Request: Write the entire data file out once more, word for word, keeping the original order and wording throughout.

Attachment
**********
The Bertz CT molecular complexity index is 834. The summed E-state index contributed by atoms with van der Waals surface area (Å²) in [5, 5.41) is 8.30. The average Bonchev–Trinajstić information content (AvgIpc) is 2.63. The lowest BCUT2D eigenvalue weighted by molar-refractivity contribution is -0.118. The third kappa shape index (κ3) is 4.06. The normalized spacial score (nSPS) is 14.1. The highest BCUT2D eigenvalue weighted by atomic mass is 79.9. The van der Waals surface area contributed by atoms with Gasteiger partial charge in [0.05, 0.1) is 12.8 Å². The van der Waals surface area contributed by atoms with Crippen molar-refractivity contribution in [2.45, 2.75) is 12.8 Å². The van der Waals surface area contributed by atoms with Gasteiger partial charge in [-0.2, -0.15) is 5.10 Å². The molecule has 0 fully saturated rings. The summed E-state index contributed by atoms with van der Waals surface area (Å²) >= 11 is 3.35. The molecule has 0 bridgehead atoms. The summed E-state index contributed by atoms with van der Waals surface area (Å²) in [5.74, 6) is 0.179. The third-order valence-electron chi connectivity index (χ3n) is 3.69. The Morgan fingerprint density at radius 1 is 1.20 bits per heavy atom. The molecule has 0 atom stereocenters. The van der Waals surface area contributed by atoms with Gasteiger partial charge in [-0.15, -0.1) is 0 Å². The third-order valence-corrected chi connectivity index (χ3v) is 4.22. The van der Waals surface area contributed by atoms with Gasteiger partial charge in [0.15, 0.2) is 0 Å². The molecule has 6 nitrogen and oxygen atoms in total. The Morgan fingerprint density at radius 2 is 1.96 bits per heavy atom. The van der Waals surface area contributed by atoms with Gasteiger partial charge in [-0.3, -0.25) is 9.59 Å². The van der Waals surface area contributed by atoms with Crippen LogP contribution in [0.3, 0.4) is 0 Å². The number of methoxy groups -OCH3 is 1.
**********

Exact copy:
The Bertz CT molecular complexity index is 834. The summed E-state index contributed by atoms with van der Waals surface area (Å²) in [5, 5.41) is 8.30. The average Bonchev–Trinajstić information content (AvgIpc) is 2.63. The lowest BCUT2D eigenvalue weighted by molar-refractivity contribution is -0.118. The third kappa shape index (κ3) is 4.06. The normalized spacial score (nSPS) is 14.1. The highest BCUT2D eigenvalue weighted by atomic mass is 79.9. The van der Waals surface area contributed by atoms with Gasteiger partial charge in [0.05, 0.1) is 12.8 Å². The van der Waals surface area contributed by atoms with Crippen molar-refractivity contribution in [2.45, 2.75) is 12.8 Å². The van der Waals surface area contributed by atoms with Gasteiger partial charge in [-0.2, -0.15) is 5.10 Å². The molecule has 0 fully saturated rings. The summed E-state index contributed by atoms with van der Waals surface area (Å²) >= 11 is 3.35. The molecule has 0 bridgehead atoms. The summed E-state index contributed by atoms with van der Waals surface area (Å²) in [5.74, 6) is 0.179. The third-order valence-electron chi connectivity index (χ3n) is 3.69. The Morgan fingerprint density at radius 1 is 1.20 bits per heavy atom. The molecule has 0 atom stereocenters. The van der Waals surface area contributed by atoms with Gasteiger partial charge in [-0.15, -0.1) is 0 Å². The third-order valence-corrected chi connectivity index (χ3v) is 4.22. The van der Waals surface area contributed by atoms with Gasteiger partial charge in [0.15, 0.2) is 0 Å². The molecule has 6 nitrogen and oxygen atoms in total. The Morgan fingerprint density at radius 2 is 1.96 bits per heavy atom. The van der Waals surface area contributed by atoms with Gasteiger partial charge in [-0.3, -0.25) is 9.59 Å². The van der Waals surface area contributed by atoms with Crippen LogP contribution in [0.3, 0.4) is 0 Å². The number of methoxy groups -OCH3 is 1.